Looking for a place to take a summer hike away from the crowds? These are 13 of the top places to get outdoors before summer is over and guess what? They’re all protected by land trusts!
Plan your visit by going to the land trust’s website and/or social media pages for hours and policies.
Levinson-LaBrosse Lakes and Wetlands Education Center
Protected by Wawasee Area Conservancy Foundation in Kosciusko County
Take any of the three trails at Levinson-LaBrosse Lakes & Wetland Education Center in Kosciusko County to enjoy stunning wetlands, woodlands, and lakeshore. Take a late summer hike to see the most colorful display of blooms, especially on the lakefront and in the Memory Garden.
Protected by Little River Wetlands Project in Fort Wayne
Protected by Shirley Heinze Land Trust in Lake County
One of the rarest ecosystems in the state, the black-soil prairie at Cressmoor Prairie, has been dedicated an Indiana state nature preserve. Black soil prairies were once the most common prairies in Indiana. However, their rich, fertile soil was among the very finest agricultural ground anywhere in the world, so most were plowed under for farming. As a result, black soil prairies are exceedingly rare.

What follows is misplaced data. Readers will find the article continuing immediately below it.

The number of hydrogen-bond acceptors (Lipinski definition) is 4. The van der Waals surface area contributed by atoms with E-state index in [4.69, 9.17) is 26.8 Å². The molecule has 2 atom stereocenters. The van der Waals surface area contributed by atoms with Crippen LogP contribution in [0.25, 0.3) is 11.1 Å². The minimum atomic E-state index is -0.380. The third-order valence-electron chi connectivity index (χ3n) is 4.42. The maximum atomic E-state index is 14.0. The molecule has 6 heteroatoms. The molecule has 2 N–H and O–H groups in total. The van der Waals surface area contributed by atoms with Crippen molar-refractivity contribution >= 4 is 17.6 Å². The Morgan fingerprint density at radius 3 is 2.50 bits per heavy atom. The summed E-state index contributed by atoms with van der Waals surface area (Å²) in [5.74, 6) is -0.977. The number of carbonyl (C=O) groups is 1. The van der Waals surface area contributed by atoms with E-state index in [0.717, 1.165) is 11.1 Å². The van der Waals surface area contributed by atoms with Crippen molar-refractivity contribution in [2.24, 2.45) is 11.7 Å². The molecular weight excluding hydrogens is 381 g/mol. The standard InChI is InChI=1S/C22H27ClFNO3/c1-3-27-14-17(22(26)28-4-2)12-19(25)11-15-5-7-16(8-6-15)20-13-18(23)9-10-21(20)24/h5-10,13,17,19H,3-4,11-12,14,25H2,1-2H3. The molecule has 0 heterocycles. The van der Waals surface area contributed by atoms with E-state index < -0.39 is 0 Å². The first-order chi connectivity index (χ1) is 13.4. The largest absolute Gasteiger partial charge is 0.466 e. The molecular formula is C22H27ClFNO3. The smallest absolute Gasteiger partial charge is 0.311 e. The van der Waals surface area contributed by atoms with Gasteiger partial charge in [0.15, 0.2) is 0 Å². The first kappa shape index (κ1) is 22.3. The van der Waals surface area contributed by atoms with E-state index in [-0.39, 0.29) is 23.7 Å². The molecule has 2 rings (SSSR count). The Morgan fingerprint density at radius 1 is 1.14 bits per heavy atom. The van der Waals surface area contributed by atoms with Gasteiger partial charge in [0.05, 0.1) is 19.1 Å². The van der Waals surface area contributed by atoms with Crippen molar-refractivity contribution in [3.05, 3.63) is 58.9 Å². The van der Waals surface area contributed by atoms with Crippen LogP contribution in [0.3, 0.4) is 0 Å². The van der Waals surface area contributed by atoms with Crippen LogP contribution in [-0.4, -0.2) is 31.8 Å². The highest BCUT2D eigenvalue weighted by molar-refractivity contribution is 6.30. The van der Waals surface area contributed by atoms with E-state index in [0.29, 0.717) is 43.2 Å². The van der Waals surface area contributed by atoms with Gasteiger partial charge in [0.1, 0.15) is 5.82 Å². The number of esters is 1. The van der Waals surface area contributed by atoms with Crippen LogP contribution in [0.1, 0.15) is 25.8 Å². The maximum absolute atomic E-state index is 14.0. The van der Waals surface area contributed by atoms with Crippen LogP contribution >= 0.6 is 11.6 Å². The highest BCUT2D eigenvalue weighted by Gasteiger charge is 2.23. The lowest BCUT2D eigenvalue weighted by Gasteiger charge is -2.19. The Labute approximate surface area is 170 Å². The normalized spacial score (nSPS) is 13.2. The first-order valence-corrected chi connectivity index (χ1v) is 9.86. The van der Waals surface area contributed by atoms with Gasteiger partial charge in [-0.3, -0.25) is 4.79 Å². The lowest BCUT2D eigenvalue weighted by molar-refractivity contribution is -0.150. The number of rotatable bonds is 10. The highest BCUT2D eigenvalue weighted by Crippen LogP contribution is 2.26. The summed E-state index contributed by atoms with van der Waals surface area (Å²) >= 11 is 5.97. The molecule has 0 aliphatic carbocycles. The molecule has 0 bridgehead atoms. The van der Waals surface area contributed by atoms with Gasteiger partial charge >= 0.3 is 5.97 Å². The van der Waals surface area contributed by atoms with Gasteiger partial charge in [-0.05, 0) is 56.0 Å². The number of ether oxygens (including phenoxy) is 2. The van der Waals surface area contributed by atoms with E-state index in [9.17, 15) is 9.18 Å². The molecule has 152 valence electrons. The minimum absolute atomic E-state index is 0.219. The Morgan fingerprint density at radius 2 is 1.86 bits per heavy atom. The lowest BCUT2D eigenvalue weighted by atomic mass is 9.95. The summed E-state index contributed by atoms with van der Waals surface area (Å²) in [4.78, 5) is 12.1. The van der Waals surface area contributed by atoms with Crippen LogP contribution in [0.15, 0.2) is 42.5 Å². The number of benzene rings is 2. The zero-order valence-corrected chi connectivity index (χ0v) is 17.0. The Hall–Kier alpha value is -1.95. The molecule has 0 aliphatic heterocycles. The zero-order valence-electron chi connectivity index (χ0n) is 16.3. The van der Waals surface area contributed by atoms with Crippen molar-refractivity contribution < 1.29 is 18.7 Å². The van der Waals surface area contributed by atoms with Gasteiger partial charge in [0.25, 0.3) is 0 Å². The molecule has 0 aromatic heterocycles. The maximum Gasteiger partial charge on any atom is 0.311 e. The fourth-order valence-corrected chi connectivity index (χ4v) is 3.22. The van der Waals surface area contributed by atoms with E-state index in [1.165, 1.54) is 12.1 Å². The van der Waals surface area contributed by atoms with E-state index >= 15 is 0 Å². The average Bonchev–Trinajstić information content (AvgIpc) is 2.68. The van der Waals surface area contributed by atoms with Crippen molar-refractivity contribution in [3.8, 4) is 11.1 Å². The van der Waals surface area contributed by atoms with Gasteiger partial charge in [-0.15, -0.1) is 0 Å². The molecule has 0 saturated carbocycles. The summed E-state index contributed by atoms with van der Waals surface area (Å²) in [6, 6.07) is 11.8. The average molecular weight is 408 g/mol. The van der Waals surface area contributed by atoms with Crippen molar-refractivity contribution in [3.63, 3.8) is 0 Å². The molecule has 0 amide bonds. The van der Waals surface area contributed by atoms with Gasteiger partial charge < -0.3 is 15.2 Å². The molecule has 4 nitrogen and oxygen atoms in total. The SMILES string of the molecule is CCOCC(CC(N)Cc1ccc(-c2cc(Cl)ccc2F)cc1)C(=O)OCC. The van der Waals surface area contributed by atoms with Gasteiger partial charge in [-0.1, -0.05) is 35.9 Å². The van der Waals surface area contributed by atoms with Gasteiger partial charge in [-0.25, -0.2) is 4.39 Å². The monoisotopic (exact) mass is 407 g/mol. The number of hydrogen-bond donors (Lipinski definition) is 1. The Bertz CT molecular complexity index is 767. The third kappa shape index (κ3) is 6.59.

Take a summer hike on the trail in August and September and you’ll know the wonder that early settlers felt when they emerged from the great eastern forest to discover the sea of grassland that stretched from here to the foothills of the Rockies. Grasses reach eight feet skyward, sunflowers even higher. Visitors can expect unique plant life including compass plant (Silphium laciniatum), rattlesnake master (Eryngium yuccifolium), rough blazing star (Liatris aspera), and whorled milkweed (Asclepias verticillata).
Protected by Indiana Karst Conservancy in Lawrence County
This is another dedicated Indiana nature preserve to add to your bucket list!
Protecting 37 acres of rolling land containing sinkholes, ponds, and caves, Buddha Karst Preserve offers an interpretive trail so that visitors can take in the unique beauty while learning about the landscape. While hiking through a 20-year old young hardwood forest, you can see a variety of ferns and mosses along the limestone karst features.
Part of the Long Ridge conservation area, Meyer Nature Preserve’s steep slopes, ridges and valleys offer a dramatic hike through a large forest block unbroken by roads. Its forest interior habitat shelters rare native species like Eastern box turtle and the state-endangered cerulean warbler.
Plants characteristic of the acidic, sharply drained soil of the ridges are chestnut oak, black oak, pignut hickory, greenbriar, and star chickweed. American beech, red oak, and white ash are found in the more protected ravines of this beautiful state-dedicated nature preserve, and in August, visitors may get to see the unique Ghost pipe plant!